Bingham plastic


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Bingham plastic

[′biŋ·əm ‚plas·tik]
(fluid mechanics)
A non-Newtonian fluid exhibiting a yield stress which must be exceeded before flow starts; thereafter the rate of shear versus shear stress curve is linear.
References in periodicals archive ?
They employed Bingham plastic theory to model the nonlinear behavior of the Magneto rheological fluid [11].
They designed a failsafe MRF damper using Bingham plastic model and the magnetic field distribution was 3D electromagnetic finite element analysis [12].
The Bingham plastic model has proven useful in modeling flow mode dampers utilizing MR fluids.
For most engineering applications a simple Bingham plastic model is effective at describing the essential, field-dependent fluid characteristics.
5wt% (Composition I) is not linear, as in the Bingham plastic model, but has a shape of a curve.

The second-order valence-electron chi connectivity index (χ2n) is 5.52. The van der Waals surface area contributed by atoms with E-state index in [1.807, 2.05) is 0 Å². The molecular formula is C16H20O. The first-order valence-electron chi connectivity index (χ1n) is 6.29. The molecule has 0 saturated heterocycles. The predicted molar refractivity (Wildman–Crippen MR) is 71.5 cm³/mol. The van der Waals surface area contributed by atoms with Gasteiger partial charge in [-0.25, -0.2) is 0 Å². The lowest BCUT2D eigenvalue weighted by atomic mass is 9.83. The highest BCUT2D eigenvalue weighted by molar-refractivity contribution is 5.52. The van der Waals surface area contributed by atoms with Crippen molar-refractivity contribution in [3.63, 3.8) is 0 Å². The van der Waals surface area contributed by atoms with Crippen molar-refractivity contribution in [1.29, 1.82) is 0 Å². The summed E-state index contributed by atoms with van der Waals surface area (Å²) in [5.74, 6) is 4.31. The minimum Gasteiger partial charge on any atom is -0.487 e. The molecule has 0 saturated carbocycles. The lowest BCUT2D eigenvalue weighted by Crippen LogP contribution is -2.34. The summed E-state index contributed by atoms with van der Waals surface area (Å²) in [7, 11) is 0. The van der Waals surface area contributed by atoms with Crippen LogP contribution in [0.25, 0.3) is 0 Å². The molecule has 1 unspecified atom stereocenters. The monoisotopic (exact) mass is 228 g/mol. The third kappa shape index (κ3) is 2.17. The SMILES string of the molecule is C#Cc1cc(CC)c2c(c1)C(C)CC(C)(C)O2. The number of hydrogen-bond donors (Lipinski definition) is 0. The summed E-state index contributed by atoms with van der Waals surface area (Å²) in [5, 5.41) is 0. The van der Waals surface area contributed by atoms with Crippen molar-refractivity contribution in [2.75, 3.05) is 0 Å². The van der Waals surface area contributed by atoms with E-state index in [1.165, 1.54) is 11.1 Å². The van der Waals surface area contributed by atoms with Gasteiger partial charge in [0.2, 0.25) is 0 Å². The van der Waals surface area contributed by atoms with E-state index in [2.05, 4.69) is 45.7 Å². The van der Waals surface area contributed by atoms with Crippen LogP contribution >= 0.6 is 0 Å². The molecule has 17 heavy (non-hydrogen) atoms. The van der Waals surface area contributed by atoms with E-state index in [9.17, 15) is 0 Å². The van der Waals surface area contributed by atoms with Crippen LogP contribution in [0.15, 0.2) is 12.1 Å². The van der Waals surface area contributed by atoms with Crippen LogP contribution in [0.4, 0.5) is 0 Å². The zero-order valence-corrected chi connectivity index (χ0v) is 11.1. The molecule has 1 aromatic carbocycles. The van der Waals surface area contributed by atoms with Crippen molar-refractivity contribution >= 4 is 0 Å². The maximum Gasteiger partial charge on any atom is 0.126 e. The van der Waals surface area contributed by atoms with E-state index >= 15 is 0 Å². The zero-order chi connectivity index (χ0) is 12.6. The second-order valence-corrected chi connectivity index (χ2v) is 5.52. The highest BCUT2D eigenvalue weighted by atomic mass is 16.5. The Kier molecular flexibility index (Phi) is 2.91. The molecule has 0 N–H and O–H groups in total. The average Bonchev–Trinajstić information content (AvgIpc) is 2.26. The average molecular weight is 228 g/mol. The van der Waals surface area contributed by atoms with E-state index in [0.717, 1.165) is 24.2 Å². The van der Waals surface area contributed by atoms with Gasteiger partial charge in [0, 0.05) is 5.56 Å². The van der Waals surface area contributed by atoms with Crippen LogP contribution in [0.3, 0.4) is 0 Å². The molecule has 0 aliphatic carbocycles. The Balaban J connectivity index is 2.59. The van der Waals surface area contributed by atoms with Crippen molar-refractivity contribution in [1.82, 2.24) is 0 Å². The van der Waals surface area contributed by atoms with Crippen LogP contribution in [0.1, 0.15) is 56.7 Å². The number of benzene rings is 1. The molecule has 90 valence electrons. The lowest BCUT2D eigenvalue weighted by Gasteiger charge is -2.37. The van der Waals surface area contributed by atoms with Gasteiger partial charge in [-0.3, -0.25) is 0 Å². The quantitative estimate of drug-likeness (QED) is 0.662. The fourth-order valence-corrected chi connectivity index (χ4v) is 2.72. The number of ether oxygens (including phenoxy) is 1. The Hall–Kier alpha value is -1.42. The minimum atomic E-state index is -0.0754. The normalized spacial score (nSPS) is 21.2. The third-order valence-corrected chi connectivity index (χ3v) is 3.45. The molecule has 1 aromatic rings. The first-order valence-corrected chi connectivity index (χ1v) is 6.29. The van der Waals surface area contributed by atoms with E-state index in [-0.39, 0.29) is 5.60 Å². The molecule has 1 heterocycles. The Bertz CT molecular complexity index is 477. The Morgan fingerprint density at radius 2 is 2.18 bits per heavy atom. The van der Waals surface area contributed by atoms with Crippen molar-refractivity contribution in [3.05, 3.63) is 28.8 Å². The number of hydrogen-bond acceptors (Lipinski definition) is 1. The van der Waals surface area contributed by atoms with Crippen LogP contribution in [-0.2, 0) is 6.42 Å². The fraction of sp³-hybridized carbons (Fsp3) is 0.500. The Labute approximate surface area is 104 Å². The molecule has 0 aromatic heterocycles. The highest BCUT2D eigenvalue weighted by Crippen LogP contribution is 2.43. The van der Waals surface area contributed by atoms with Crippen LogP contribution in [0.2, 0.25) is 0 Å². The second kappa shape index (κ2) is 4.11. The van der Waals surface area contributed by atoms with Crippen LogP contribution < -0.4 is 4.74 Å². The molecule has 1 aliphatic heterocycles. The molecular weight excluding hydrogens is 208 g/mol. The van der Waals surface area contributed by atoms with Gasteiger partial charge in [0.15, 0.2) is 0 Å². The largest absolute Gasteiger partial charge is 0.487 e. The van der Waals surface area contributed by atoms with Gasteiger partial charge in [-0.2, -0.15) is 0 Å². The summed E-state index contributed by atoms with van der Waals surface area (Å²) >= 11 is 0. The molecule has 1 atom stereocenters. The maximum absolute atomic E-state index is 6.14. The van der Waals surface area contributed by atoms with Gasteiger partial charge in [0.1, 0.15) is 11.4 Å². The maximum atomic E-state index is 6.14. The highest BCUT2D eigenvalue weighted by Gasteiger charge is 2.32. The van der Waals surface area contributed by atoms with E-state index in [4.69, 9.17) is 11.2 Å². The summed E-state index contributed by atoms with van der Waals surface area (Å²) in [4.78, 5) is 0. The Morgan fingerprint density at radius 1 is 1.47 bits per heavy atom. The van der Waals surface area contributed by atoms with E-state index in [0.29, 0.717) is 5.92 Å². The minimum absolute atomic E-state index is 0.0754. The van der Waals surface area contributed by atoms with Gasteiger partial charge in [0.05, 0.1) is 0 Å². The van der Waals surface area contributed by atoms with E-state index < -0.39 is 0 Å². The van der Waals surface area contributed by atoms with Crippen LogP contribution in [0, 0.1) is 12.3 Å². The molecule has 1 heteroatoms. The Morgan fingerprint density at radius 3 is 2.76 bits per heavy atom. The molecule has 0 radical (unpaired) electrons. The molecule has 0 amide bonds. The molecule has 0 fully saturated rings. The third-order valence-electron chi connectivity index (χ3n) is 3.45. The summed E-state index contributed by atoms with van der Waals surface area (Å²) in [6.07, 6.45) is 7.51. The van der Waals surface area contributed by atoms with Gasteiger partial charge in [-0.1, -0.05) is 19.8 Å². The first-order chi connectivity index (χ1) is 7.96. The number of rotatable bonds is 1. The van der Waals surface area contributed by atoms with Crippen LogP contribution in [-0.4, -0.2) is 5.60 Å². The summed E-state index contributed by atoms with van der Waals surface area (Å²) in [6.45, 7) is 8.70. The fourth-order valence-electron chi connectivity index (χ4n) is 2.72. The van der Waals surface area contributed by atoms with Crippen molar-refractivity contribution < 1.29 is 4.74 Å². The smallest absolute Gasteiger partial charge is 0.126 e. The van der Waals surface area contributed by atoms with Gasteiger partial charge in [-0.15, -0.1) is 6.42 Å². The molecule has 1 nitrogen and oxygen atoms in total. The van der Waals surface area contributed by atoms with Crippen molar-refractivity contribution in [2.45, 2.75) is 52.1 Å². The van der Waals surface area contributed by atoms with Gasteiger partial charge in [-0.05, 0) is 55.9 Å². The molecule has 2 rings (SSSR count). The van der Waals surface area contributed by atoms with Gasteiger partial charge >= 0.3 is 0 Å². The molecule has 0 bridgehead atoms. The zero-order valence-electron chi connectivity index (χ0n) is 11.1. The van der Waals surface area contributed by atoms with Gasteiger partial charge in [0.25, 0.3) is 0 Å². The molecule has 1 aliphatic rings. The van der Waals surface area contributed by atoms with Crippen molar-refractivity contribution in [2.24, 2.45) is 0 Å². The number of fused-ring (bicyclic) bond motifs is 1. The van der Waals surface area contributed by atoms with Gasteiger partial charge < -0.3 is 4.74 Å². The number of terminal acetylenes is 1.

The flow curve is linear and corresponds to the Bingham plastic model, i.
For the commonly used Bingham plastic model, the Hedstrom technique overestimates turbulent flow friction losses because it does not take account of viscous-layer thickening.
For laminar flow in circular pipes, the analysis of the flow of a Bingham plastic is a classical case that has been known for decades; but turbulent flow, and the transition between the two types, has been more resistant to analysis.
As noted above, the simple two-parameter model called the Bingham plastic is often employed to quantify this behaviour.
1], where analytical solutions were provided for the Bingham plastic model in simple flow fields.
The constitutive equation which relates the stress to the deformation for the Bingham plastic fluid is as follows:
With reference to Figure 1, both the Bingham plastic fluid and the Herschel-Bulkley fluid, with a yield stress of [[Tau].